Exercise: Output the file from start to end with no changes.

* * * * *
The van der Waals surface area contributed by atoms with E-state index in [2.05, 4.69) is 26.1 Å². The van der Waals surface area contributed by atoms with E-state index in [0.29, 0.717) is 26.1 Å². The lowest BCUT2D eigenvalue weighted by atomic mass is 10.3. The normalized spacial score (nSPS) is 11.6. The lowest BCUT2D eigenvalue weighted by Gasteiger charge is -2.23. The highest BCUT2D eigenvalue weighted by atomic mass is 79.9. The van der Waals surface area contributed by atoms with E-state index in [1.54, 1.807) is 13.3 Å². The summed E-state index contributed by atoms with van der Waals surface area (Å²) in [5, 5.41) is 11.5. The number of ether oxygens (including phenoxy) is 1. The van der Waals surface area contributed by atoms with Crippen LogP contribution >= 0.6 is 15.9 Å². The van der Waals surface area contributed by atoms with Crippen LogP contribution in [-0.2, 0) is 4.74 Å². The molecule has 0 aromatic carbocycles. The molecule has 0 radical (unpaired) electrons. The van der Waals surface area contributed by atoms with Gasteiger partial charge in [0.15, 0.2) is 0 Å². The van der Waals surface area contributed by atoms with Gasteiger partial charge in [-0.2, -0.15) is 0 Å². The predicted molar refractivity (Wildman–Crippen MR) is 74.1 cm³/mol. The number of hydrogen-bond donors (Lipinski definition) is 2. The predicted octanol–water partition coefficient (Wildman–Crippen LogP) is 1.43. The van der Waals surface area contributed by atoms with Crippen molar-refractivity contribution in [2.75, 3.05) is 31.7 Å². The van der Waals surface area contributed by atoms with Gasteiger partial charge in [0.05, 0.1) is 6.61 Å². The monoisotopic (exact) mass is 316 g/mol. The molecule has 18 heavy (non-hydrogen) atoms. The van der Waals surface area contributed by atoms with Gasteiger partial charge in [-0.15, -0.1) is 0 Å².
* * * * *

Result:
The van der Waals surface area contributed by atoms with E-state index in [2.05, 4.69) is 26.1 Å². The van der Waals surface area contributed by atoms with E-state index in [0.29, 0.717) is 26.1 Å². The lowest BCUT2D eigenvalue weighted by atomic mass is 10.3. The normalized spacial score (nSPS) is 11.6. The lowest BCUT2D eigenvalue weighted by Gasteiger charge is -2.23. The highest BCUT2D eigenvalue weighted by atomic mass is 79.9. The van der Waals surface area contributed by atoms with E-state index in [1.54, 1.807) is 13.3 Å². The summed E-state index contributed by atoms with van der Waals surface area (Å²) in [5, 5.41) is 11.5. The number of ether oxygens (including phenoxy) is 1. The van der Waals surface area contributed by atoms with Crippen LogP contribution >= 0.6 is 15.9 Å². The van der Waals surface area contributed by atoms with Crippen LogP contribution in [-0.2, 0) is 4.74 Å². The molecule has 0 aromatic carbocycles. The molecule has 0 radical (unpaired) electrons. The van der Waals surface area contributed by atoms with Gasteiger partial charge in [0.15, 0.2) is 0 Å². The van der Waals surface area contributed by atoms with Gasteiger partial charge in [-0.2, -0.15) is 0 Å². The predicted molar refractivity (Wildman–Crippen MR) is 74.1 cm³/mol. The number of hydrogen-bond donors (Lipinski definition) is 2. The predicted octanol–water partition coefficient (Wildman–Crippen LogP) is 1.43. The van der Waals surface area contributed by atoms with Crippen molar-refractivity contribution in [2.75, 3.05) is 31.7 Å². The van der Waals surface area contributed by atoms with Gasteiger partial charge in [0.05, 0.1) is 6.61 Å². The monoisotopic (exact) mass is 316 g/mol. The molecule has 18 heavy (non-hydrogen) atoms. The van der Waals surface area contributed by atoms with Gasteiger partial charge in [-0.15, -0.1) is 0 Å².